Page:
Enter your number to get our mobile branded app

My wife and I heard it last weekend when we were having some coffee on our deck and I heard it again when I was mowing what's left of our lawn. (Yeah, it's getting a little brown this year.) It's a sure sound of late summer here in southeast Minnesota.

If you've heard that distinctive buzz this past weekend, too, you're not alone. My wife and I noticed it while were outside enjoying that incredible weather (and lower dew points) last weekend. It's a distinctive loud buzzing noise, that almost sounded like the buzz made by some of those high-voltage power lines. Power lines in our neighborhood, though, are buried underground, so that couldn't be it.

So what is it? It's actually the buzz coming from... cicadas. And, according to the Minnesota DNR, it's a sure sign summer is coming to an end. Cicadas make that buzzing noise as a mating call. But, because as insects, they're cold-blooded, they only do it on warm mornings or later in the day when it heats up. This story describes their distinctive buzz as a "high-pitched, whining sound that lasts about a minute and resembles the sound of a distant buzz saw."

Cicadas, which live in the tree canopy across Minnesotathe DNR says, usually appear in mid to late July and are prevalent through August and early September. This year, though, given our continued hot weather and lack of precipitation, the cicadas-- and their distinctive buzzing sound-- actually made an appearance (at least in the woods behind our house) during the last few days of July. Which is apparently early according to by Minnesota cicada standards.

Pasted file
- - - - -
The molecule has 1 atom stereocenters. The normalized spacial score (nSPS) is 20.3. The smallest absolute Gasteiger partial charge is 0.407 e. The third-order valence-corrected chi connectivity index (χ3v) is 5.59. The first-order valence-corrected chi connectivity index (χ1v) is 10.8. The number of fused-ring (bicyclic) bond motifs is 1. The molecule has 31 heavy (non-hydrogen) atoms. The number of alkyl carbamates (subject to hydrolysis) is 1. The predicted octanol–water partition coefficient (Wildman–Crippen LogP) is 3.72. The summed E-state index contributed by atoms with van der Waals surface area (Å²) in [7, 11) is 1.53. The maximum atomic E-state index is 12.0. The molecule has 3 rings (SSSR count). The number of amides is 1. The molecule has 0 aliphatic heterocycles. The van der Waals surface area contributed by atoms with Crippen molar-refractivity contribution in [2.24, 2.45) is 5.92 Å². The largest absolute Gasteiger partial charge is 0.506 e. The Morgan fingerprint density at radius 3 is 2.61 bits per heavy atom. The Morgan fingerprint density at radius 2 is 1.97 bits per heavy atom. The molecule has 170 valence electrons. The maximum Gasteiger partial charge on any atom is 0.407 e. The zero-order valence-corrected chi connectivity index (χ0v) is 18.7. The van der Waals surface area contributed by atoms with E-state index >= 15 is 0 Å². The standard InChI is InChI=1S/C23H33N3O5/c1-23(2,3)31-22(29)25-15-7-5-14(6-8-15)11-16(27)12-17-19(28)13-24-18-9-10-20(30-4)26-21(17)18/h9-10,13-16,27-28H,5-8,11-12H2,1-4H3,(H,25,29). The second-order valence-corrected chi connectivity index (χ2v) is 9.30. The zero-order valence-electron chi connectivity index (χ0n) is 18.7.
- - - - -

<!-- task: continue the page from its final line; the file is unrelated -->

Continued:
Now, there are two other familiar insects across the Land of 10,000 Lakes that make distinctive sounds and noises as well. The DNR says if you're outside this time of year in Minnesota, you'll probably also hear the sound made by crickets and katydids, as well-- especially later in the afternoon and evening. (And I've heard both already heard in our backyard as well.)

Now, to hear that buzzing of cicadas or the chirping of crickets in Minnesota, it helps if you're out in the country, or at least not right downtown here in Rochester or another city. Luckily, Minnesota has some fairly small towns where you can pretty much ONLY hear cicadas buzzing and crickets chirping. Keep scrolling to check out the 25 Smallest Towns in Minnesota!

Listen to Curt St. John from 6 to 10 a.m. on Quick Country 96.5
and from 2 to 6 p.m. on 103.9 The Doc

Minnesota's 25 Smallest Towns According to the 2020 Census

According to the 2020 census, the smallest town in Minnesota has a population of 507 people. Check out the 25 smallest towns in Minnesota according to our latest census.